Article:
The Gospel of Satan: Grand Grimoire is One of the Creepiest Medieval Manuscripts Out There!
The Grand Grimoire, sometimes referred to as the ‘Red Dragon’ or the ‘Gospel of Satan’, is a medieval grimoire believed to possess immense powers. According to legend, it was written by an apocryphal figure by the name of Honorius of Thebes, who is claimed to have been possessed by Satan himself. The Grand Grimoire is said to be one of the most potent occult books in existence, and contains instructions for the summoning of demons.
This grimoire is often said to have been written during the 16 th century. During the 18 th century, when there was a ‘cheap grimoire boom’ in France, a version of the Grand Grimoire was produced, and then published in the following century. The original Grand Grimoire (or a copy of the original), however, is said to be kept today in the Vatican Secret Archives, and is not currently available to the public.
Whilst the exact origin of the word ‘grimoire’ is still being debated, it is generally accepted today that it is derived from the Old French word ‘grammaire’. This word, which means ‘grammar’, was used as a reference to books in general, especially those that were written in Latin. Over time, however, the meaning of this term evolved, and eventually became associated with the occult. Therefore, the word grimoire is today the name given to the textbooks used in the occult. The contents of such grimoires normally provide its user with instructions for the creation of magical amulets and talismans, instructions for the casting of magic spells, and even rituals for the summoning of supernatural beings, such as angels and demons.
Grimoires often provided techniques for summoning the dead, as well as invoking angels or demons. "John Dee and Edward Kelly evoking a spirit" (public domain)
One of the Most Potent Grimoires
The Grand Grimoire is often regarded to be one of the most potent grimoires in existence. Many sources claim that this grimoire was written in 1520, and was later discovered in a certain ‘Tomb of Solomon’ in 1750. Furthermore, this grimoire is said to have been written in either Biblical Hebrew or Aramaic. This supposed connection with the Biblical King Solomon, and the ancient language it is rumoured to have been written in, would certainly have enhanced the reputation of the Grand Grimoire as a powerful book of magic.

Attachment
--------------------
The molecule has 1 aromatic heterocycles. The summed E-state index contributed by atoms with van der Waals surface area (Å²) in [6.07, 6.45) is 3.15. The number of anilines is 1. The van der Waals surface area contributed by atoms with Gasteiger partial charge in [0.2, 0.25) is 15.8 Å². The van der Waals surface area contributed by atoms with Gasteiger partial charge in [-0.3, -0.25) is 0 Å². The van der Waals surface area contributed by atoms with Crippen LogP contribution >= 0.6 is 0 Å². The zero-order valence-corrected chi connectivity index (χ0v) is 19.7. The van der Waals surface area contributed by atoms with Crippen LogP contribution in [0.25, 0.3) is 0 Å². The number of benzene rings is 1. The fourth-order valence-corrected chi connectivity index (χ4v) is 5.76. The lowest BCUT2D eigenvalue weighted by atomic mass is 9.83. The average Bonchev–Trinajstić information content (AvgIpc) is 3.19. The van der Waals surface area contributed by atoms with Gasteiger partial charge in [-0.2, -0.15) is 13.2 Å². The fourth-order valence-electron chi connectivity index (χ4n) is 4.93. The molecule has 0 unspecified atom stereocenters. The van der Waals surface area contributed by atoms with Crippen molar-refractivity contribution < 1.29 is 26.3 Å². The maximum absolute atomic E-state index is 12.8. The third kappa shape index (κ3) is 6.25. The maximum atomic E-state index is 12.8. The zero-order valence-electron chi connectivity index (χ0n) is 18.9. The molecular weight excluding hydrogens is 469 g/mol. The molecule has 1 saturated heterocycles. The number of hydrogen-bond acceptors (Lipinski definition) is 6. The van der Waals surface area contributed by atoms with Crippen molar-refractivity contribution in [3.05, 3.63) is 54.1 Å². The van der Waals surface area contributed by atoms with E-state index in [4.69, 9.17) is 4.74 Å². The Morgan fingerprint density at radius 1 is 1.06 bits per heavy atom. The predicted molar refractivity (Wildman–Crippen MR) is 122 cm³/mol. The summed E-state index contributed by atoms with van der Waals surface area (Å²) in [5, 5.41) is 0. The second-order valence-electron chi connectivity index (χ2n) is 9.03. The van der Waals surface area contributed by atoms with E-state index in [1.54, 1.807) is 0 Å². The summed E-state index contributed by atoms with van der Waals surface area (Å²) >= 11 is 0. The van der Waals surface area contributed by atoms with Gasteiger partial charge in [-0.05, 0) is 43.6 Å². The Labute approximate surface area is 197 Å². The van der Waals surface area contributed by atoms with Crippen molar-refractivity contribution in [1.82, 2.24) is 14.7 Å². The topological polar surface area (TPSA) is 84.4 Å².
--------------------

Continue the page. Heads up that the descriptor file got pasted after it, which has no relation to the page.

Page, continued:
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- The Book of Abramelin the Mage, Esoteric Grimoire of Kabbalistic Knowledge
The Grand Grimoire is said to be a powerful book of magic (public domain)
The Grand Grimoire consists of four parts, and is supposedly being kept in the Vatican Secret Archives. According to legend, the Grand Grimoire was written by Honorius of Thebes, who is said to have been possessed by the devil. The occult manuscript is said to contain magical spells, as well as a detailed account of how newly-elected popes are slowly corrupted, and then won over by the power of Satan.
One of the most infamous contents of the Grand Grimoire, however, is the instructions that would supposedly allow a person to summon Lucifer or Lucifuge Rofocale. One of the instruments required for this ritual is a Blasting Rod, which would be used to smite Lucifer into submission once he is evoked. After this, a deal with the Devil may be made. Therefore, the Grand Grimoire also contains a section entitled the “Genuine Sanctum Regnum, or the True Method of Making Pacts”. Amongst other things, the person conducting this ritual would require a stone called Ematille, and two blessed candles, both of which would be used to form a Triangle of Pacts, so that he / she may be protected from the spirits that have been summoned.
The Grand Grimoire contains instructions for summoning Lucifer (public domain)
Whilst the original Grand Grimoire (or a copy of it) is held in the Vatican Secret Archive, a version of it was produced during the 18 th century, when there was a boom in the production of cheap grimoires in France. This version of the Grand Grimoire was first published in the 19 th century, and spread to the different colonies that French had at that time. As a result of this, the Grand Grimoire is still being widely used in Caribbean countries that were once part of the French colonial empire, in particular, Haiti, where it is referred to as ‘Le Veritable Dragon Rouge’.
Top image: Person thumbing through a grimoire. Source: (PlashingVole/ Flickr).
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Available at: http://www.hermetics.org/pdf/grimoire/The%20Grand%20Grimoire%20-%20Dark%20Lodge%20version.pdf